- Text Jake Hall
- 21st June 2019
When you’re at the helm of one of the world’s most eminent fashion houses you can do just about anything, Virgil Abloh has quickly established this potential. And so, this season the US designer took over an entire Paris square and transformed it into an immersive Louis Vuitton-branded fair. Impressive.
Place Dauphine – a picturesque square just a stone’s throw from the Louis Vuitton atelier – became a teenage fantasy where guests were invited to explore and interact with ice cream stalls, a balloon artist, crepe stands and one pièce de resistance: a giant bouncy castle – Vuitton branded, of course. But this childhood theme had an underlying political motive: “through the stages of boyhood, young men’s encounter with clothes and fashion is yet to be influenced by societal programming.” In other words, SS20 was staged in a free-floating dreamland free of cultural norms.
While this collection literally took place on a Parisian street, it marked a shift in gear away from the streetwear aesthetic Virgil has become synonymous with through his other brand, Off-White. Instead, ideas of relaxed tailoring and unrestricted adventure permeated the collection. Plastic macs (trimmed with the LV monogram) came in canary yellow; slouchy, wide-leg shorts came in an assortment of pastels; quilted coat silhouettes were exaggerated and voluminous, trailing in the wind behind models. Elsewhere, some models walked the finale with red ‘LV’ balloons, which instantly took our minds to IT and the film’s sinister childhood tropes, and Arsenal right-back Héctor Bellerín made his catwalk debut in a matching hot pink hoodie and shorts look.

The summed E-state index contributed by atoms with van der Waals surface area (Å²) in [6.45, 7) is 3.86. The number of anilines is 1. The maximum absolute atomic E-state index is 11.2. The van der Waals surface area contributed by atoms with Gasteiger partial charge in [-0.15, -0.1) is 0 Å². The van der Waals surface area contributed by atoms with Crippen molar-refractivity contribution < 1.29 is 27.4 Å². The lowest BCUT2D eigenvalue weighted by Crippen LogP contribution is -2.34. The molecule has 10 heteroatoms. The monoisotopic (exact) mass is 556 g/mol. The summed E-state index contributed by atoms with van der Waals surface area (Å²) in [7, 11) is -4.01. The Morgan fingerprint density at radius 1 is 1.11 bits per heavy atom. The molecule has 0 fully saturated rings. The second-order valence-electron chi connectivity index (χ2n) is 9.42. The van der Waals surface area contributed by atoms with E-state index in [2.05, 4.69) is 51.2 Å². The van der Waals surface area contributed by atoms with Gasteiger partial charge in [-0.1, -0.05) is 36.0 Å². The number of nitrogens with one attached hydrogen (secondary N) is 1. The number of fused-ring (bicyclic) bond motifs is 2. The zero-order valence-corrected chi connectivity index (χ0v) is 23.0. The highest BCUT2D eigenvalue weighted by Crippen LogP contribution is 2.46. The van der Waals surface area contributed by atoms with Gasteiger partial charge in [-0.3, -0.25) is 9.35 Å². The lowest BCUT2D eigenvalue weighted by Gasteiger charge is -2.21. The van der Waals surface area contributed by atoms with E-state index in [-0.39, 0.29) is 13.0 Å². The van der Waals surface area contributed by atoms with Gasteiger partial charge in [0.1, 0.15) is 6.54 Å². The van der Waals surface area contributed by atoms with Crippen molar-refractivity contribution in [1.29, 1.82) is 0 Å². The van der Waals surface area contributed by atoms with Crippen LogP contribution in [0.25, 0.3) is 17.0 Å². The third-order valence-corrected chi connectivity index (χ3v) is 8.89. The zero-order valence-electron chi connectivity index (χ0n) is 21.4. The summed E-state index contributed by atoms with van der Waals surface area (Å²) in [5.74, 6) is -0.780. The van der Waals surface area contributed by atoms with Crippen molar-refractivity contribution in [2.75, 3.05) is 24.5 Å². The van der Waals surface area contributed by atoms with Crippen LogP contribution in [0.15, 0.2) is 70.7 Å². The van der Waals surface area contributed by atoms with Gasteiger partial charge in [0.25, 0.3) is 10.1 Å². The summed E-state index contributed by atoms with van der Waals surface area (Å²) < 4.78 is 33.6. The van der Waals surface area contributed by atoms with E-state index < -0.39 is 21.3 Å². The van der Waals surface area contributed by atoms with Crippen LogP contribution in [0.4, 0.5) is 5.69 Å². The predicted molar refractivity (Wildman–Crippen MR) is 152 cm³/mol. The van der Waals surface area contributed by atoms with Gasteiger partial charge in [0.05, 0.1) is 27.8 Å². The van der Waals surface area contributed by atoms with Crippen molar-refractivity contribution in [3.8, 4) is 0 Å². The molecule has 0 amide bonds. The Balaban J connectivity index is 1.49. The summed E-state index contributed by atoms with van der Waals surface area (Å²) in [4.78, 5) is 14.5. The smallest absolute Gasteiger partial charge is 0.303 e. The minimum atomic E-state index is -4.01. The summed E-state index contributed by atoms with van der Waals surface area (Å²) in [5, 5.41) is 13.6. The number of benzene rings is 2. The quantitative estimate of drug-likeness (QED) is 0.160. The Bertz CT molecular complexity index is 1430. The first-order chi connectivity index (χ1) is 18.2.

Experimental accessories provided the SS20 highlights: from harnesses studded with flowers to the inflatable bags strapped to models, these details best encapsulated the sense of sheer joy that underpins Virgil’s Vuitton.